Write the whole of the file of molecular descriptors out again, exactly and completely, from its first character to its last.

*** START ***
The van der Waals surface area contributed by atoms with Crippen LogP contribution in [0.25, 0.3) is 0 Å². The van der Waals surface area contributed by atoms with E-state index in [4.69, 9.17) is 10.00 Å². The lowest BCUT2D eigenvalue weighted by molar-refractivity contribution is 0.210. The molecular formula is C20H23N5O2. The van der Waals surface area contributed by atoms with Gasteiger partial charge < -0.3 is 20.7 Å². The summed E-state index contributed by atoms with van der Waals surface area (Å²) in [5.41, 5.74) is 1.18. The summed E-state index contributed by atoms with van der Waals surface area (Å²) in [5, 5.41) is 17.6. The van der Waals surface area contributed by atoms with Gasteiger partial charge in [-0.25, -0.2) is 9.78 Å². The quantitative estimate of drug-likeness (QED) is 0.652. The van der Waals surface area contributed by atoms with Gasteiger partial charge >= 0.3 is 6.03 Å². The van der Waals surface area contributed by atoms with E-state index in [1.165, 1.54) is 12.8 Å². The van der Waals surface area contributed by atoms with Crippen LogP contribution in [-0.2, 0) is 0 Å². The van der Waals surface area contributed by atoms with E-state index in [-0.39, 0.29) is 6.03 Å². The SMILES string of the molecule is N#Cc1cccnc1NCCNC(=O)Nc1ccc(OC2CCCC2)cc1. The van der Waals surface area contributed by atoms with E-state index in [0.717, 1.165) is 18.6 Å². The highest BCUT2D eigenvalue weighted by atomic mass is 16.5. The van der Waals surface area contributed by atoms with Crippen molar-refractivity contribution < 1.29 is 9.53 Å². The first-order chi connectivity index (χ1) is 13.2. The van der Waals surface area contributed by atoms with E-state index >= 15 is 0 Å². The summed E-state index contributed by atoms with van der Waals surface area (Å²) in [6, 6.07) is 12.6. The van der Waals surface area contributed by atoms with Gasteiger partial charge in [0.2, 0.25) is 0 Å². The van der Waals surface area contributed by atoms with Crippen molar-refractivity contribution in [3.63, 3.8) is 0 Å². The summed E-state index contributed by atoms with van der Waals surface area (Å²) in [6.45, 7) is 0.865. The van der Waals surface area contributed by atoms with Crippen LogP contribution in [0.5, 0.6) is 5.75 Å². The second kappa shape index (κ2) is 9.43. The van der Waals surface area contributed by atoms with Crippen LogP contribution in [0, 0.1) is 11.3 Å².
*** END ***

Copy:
The van der Waals surface area contributed by atoms with Crippen LogP contribution in [0.25, 0.3) is 0 Å². The van der Waals surface area contributed by atoms with E-state index in [4.69, 9.17) is 10.00 Å². The lowest BCUT2D eigenvalue weighted by molar-refractivity contribution is 0.210. The molecular formula is C20H23N5O2. The van der Waals surface area contributed by atoms with Gasteiger partial charge < -0.3 is 20.7 Å². The summed E-state index contributed by atoms with van der Waals surface area (Å²) in [5.41, 5.74) is 1.18. The summed E-state index contributed by atoms with van der Waals surface area (Å²) in [5, 5.41) is 17.6. The van der Waals surface area contributed by atoms with Gasteiger partial charge in [-0.25, -0.2) is 9.78 Å². The quantitative estimate of drug-likeness (QED) is 0.652. The van der Waals surface area contributed by atoms with Gasteiger partial charge >= 0.3 is 6.03 Å². The van der Waals surface area contributed by atoms with E-state index in [1.165, 1.54) is 12.8 Å². The van der Waals surface area contributed by atoms with Crippen LogP contribution in [-0.2, 0) is 0 Å². The van der Waals surface area contributed by atoms with E-state index in [-0.39, 0.29) is 6.03 Å². The SMILES string of the molecule is N#Cc1cccnc1NCCNC(=O)Nc1ccc(OC2CCCC2)cc1. The van der Waals surface area contributed by atoms with E-state index in [0.717, 1.165) is 18.6 Å². The highest BCUT2D eigenvalue weighted by atomic mass is 16.5. The van der Waals surface area contributed by atoms with Crippen molar-refractivity contribution < 1.29 is 9.53 Å². The first-order chi connectivity index (χ1) is 13.2. The van der Waals surface area contributed by atoms with E-state index >= 15 is 0 Å². The summed E-state index contributed by atoms with van der Waals surface area (Å²) in [6, 6.07) is 12.6. The van der Waals surface area contributed by atoms with Gasteiger partial charge in [0.2, 0.25) is 0 Å². The van der Waals surface area contributed by atoms with Crippen molar-refractivity contribution in [3.63, 3.8) is 0 Å². The summed E-state index contributed by atoms with van der Waals surface area (Å²) in [6.45, 7) is 0.865. The van der Waals surface area contributed by atoms with Crippen LogP contribution in [0.5, 0.6) is 5.75 Å². The second kappa shape index (κ2) is 9.43. The van der Waals surface area contributed by atoms with Crippen LogP contribution in [0, 0.1) is 11.3 Å².